Session 02: Integrated Pest Management Pesticide use is and will continue to be significant in food and fiberproduction, forestry, turf and landscape maintenance, and public health.Pest management has shifted from relying heavily on pesticides to usingan integrated approach based on pest assessment, decision making, andevaluation.Why Practice IPM?Why have pest managers shifted to IPM when chemical pesticides so oftensucceed at controlling pests? There are many reasons to broaden pestmanagement beyond the use of chemicals.IPM helps to keep a balanced ecosystem.Every ecosystem, made up ofliving things and their non-living environment, has a balance; the actions ofone kind of organism in the ecosystem usually affect other species.Introducing chemicals into the ecosystem can change this balance,destroying certain species and allowing other species (sometimes peststhemselves) to dominate. Pesticides can kill beneficial insects that consumepests, leaving few natural mechanisms of pest control.Pesticides can be ineffective.Chemical pesticides are not alwayseffective. Pests can become resistant to pesticides. In fact, some 600 cases ofpests developing pesticide resistance have been documented to date,including many common weeds, insects, and disease-causing fungi.Furthermore, pests may survive in situations where the chemical does notreach pests, is washed off, is applied at an improper rate, or is applied at animproper life stage of the pest.IPM can save money.IPM can avoid crop loss caused by pests andprevent unnecessary pesticide expense. Applicators can save on pesticidecosts because the need for control, rather than routine application triggeredby the calendar, is the basis for applying pesticides.IPM promotes a healthy environment. We have much to learn aboutthe persistence of chemicals in the environment and their effect on livingcreatures. Cases of contaminated groundwater appear each year, anddisposal of containers and unused pesticides still pose challenges forapplicators. Make sure that environmental impacts are considered in any15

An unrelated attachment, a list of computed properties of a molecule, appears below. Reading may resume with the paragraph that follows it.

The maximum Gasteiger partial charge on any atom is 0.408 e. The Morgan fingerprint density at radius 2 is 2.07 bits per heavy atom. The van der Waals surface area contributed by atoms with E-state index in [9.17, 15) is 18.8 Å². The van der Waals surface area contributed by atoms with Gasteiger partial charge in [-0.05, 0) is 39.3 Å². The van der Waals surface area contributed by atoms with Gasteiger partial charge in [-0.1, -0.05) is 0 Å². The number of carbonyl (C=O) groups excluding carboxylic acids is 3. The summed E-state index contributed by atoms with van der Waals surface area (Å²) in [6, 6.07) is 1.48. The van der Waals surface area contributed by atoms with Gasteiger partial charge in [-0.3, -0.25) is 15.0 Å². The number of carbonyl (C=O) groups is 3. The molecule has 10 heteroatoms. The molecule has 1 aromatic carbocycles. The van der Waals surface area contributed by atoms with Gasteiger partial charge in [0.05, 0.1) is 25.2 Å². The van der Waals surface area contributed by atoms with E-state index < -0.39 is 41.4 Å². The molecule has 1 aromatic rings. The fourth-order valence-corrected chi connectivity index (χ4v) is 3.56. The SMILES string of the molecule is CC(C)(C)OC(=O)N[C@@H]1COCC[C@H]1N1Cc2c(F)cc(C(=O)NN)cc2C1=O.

Unit 4pest management decisions. Using IPM strategies helps keep adverseeffects to a minimumIPM maintains a good public image.IPM is now demanded by manysectors of our society. IPM has been implemented to grow our food, tomanage turf and ornamentals, to protect home and business structures, tomanage school grounds, and to protect humans, pets, and livestock health.Components of an Integrated Pest Management ProgramPlanning is at the heart of an IPM program. Every crop has pests that needto be considered. If you wait until problems arise during a growing season,you’ll end up relying on pesticides more and more.A good Integrated Pest Management program has three components:1)identifying and monitoring pest problems;2)selecting the best pest management tactics;3)record keeping and evaluating the program.